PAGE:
What can you do to prevent your teen from becoming a liar -- not to mention ending up on a Most Wanted list?
Virginia Pelley: Kari Ferrell promised friends she could get them backstage at music festivals, a perk of her concert production company job. She told others she was pregnant, some that she had a psycho-stalker ex, and some that she was dying of cancer. None of it was true.
Known as the "hipster grifter," Ferrell landed on the Salt Lake City Police Department's Most Wanted list at just 22 years old, with five warrants for forgery, retail theft, and passing $60,000 in bad checks before she turned herself in earlier this month.
Certainly, Ferrell's is an extreme case. But what should you do if you discover your teen has been lying? Betsy Brown Braun, child development and behavior specialist and author of Just Tell Me What to Say, offers this advice:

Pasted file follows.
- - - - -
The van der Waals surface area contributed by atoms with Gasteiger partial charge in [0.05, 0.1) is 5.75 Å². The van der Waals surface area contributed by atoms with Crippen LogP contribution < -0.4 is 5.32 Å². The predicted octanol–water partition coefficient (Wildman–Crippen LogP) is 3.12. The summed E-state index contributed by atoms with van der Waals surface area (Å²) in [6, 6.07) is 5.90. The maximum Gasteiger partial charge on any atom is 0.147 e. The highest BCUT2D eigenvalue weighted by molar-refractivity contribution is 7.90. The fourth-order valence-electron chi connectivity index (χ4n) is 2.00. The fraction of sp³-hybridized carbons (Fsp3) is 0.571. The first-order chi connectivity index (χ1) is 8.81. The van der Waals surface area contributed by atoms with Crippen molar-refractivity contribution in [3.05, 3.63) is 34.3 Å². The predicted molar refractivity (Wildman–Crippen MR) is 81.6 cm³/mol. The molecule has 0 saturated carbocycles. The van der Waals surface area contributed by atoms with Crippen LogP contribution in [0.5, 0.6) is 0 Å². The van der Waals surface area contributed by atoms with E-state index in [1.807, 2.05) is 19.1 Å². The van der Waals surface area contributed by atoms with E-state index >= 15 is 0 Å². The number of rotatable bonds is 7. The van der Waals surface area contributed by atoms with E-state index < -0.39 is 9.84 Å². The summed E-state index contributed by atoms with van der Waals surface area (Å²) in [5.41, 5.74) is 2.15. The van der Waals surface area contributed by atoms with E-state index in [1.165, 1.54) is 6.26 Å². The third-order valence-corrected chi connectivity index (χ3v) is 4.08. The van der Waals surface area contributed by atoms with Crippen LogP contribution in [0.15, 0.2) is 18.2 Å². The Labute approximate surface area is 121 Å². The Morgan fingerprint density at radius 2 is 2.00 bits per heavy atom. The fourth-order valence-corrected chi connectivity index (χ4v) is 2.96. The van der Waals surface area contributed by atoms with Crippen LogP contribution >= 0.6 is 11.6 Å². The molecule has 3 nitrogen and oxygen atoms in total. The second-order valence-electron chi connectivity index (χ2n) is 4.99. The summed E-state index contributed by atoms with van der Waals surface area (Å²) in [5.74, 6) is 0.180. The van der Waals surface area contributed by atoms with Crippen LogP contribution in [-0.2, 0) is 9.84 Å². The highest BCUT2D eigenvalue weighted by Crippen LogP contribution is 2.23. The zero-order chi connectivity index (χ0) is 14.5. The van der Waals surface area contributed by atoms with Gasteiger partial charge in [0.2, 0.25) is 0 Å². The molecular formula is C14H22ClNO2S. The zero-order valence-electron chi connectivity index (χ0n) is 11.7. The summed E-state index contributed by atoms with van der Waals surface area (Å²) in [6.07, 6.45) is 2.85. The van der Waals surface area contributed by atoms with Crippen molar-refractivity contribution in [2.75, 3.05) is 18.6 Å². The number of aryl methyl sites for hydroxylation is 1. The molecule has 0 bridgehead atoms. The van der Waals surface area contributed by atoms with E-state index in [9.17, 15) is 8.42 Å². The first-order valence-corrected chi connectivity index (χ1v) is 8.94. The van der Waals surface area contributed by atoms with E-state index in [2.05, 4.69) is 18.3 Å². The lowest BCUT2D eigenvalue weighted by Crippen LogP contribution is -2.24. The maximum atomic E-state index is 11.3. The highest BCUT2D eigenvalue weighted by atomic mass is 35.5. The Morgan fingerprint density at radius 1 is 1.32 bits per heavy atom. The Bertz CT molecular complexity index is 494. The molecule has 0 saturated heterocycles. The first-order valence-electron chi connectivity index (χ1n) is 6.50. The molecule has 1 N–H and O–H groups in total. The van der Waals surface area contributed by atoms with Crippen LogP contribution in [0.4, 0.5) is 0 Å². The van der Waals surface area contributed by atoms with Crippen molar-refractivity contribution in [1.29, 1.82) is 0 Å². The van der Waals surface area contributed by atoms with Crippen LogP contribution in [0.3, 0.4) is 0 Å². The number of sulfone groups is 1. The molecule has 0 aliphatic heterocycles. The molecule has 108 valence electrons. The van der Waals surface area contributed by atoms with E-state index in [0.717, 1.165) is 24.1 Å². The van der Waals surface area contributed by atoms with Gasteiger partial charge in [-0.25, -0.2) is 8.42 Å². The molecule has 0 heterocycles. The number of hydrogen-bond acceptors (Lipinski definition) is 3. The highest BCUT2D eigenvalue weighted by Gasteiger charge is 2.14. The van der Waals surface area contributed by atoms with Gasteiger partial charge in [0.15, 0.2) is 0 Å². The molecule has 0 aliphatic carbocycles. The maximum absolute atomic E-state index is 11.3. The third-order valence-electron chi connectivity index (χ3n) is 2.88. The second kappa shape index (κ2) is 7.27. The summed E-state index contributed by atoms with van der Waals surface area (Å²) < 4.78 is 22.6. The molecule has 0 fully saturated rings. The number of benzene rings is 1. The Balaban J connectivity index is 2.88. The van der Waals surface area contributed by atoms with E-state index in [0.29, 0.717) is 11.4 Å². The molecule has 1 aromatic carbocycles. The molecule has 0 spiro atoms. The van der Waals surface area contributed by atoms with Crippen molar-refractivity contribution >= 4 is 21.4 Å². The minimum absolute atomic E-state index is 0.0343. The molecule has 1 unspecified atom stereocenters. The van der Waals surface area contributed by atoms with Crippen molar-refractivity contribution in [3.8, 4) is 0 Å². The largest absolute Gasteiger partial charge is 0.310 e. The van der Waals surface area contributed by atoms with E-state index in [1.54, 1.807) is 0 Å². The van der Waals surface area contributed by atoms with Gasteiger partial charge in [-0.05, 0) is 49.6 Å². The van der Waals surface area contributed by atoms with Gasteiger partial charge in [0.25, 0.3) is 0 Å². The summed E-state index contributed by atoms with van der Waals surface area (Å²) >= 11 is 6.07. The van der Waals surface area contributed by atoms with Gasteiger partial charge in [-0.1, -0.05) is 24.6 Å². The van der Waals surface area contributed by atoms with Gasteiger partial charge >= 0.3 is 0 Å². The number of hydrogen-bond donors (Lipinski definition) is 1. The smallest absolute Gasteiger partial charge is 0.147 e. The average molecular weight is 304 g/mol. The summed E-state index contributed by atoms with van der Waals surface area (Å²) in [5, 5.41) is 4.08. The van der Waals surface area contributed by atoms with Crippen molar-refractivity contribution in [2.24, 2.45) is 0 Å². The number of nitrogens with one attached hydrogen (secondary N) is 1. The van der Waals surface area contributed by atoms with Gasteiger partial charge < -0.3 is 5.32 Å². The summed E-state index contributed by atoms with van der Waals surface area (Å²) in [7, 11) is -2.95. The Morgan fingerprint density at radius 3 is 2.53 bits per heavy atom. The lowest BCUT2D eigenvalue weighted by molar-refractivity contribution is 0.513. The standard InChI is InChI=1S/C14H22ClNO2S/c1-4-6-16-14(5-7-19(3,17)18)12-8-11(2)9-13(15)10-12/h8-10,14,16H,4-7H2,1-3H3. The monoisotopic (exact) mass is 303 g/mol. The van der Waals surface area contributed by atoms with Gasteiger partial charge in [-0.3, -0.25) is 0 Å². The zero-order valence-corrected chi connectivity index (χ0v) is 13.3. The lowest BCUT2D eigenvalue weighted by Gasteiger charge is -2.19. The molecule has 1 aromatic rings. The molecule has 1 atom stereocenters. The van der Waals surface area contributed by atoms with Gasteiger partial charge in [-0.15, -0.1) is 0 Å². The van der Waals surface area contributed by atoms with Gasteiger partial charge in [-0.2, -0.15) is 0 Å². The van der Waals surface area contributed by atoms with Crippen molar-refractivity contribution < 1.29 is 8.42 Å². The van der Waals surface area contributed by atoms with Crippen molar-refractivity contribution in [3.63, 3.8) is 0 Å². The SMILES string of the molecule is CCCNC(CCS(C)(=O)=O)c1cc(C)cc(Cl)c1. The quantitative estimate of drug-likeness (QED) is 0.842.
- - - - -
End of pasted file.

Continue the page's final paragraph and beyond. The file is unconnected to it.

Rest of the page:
Check the stress level.
"Teens are under huge amounts of pressure. When there is lying, it's not uncommon that it's to avoid responsibility. You have to look at your situation. Does he have too much going on in his life? Parents have to look at the big picture instead of just the lying."
Get kids moving.
"If your kids have gotten to 14 years old and they're not involved in something, where have you been? Kids who are active have a strong sense of themselves" -- and don't need to lie or steal to fill a void.
"Spend time with your kids. It's the most potent medicine to give your child or any human being. That's how you build relationships."
"Nobody is 100 percent honest," Brown Braun says. "But I think that once most kids gain life experience, they know what will happen when they lie -- it will bite them in the butt."